Of all the movies at holiday time Up in the Air seems poised for the most lofty awards as well as commercial success. A luncheon at 21 was planned for the movie prior to the announcement of its Golden Globes nominations. Before, we were talking about an exceptionally sophisticated indie film with a big star, George Clooney, in the lead. Now we are looking at a wunder-film that hits the Zeitgeist just so, landing on every top ten list, with major Oscar potential, and yet, the celebration at 21 could not have been more grounded.
As it happened, two years ago, when director Jason Reitman had a little film called Juno, a luncheon at 21 featured their famous hamburger. Juno played winningly by Ellen Page had a hamburger phone and plastic versions were doled out for a winning ticket. Sigourney Weaver got one for her daughter Charlotte. That kvell fest proclaimed a father (producer Ivan)/ son (writer/director/producer Jason) collaboration made in heaven. With Up in the Air, the menu ratcheted up. Munching on filet mignon, several fathers sat with their spawn -- so labeled by one Jenny Lumet, whose father Sidney was also there -- as was Arne Glimscher and son Marc, newly the father of a four-day-old son Alexander. Ah, the joys of family!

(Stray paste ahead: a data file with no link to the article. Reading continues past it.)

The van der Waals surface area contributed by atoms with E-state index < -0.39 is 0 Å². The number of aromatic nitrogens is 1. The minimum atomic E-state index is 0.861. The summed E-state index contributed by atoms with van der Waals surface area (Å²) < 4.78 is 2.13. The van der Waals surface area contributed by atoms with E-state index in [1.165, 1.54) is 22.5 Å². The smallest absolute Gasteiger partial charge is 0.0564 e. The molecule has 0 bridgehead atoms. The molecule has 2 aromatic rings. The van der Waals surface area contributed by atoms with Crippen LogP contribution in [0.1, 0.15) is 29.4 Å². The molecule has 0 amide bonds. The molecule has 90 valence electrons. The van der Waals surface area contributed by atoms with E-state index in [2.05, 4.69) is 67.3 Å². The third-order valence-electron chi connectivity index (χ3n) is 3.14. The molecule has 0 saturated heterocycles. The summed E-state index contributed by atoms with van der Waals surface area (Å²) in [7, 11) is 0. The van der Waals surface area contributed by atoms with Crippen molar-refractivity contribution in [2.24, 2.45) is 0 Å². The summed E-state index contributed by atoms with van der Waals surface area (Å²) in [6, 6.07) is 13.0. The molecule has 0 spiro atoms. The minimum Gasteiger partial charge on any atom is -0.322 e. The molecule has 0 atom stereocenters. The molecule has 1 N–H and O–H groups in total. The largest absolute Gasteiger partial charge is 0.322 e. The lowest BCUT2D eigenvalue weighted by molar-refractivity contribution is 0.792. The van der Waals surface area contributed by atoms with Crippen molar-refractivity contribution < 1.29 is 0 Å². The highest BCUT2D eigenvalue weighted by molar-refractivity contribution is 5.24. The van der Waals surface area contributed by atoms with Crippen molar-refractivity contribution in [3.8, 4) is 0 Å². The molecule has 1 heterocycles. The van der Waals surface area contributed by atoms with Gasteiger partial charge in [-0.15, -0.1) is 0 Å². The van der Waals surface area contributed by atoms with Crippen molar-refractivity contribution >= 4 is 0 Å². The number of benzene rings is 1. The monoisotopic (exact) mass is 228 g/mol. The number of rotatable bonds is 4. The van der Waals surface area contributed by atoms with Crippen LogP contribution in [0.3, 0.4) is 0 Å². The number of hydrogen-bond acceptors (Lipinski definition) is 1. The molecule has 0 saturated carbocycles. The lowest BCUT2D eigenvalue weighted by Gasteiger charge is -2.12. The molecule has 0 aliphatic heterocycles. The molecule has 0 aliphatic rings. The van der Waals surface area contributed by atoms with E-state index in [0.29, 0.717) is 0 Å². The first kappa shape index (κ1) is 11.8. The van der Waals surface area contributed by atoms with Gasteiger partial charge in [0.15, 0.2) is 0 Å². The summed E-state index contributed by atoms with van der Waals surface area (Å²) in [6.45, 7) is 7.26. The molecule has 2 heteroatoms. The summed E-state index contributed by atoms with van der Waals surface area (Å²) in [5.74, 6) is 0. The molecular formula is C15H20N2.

Father Ivan made a proud speech ending with, "and he's one hell of a writer." Son Jason returned, and my favorite card on the credits is the one that reads, "Produced by Ivan Reitman." And so it went.
Among Jason Reitman's abundant talents is his attention to casting, and, aside from the brilliance of George Clooney, everybody's charming leading man, in Up in the Air, the women excel: Vera Farmiga, for example, proclaimed the least famous working actress some years ago in a New York Times Magazine piece just prior to her performance in The Departed. As Clooney's lover, she's smart, sassy, and sexy, a woman in control. Reitman spotted her work and wanted her for the part.
As to young Anna Kendrick, the director said he wrote the part for her. "Of course he didn't tell me that at the audition," Anna said. Her role as a young protégé, a sidekick in the sloppy business of efficiently laying workers off, is sure to win her a Best Supporting Actress nomination. She is so pert and snappily efficient, she reminded me of Reese Witherspoon in Election. I get a lot of that, she said, and when I met Reese Witherspoon I told her, to wit Witherspoon replied, "You must hate that, being compared to me." "Are you kidding," said Kendrick, "I love that."
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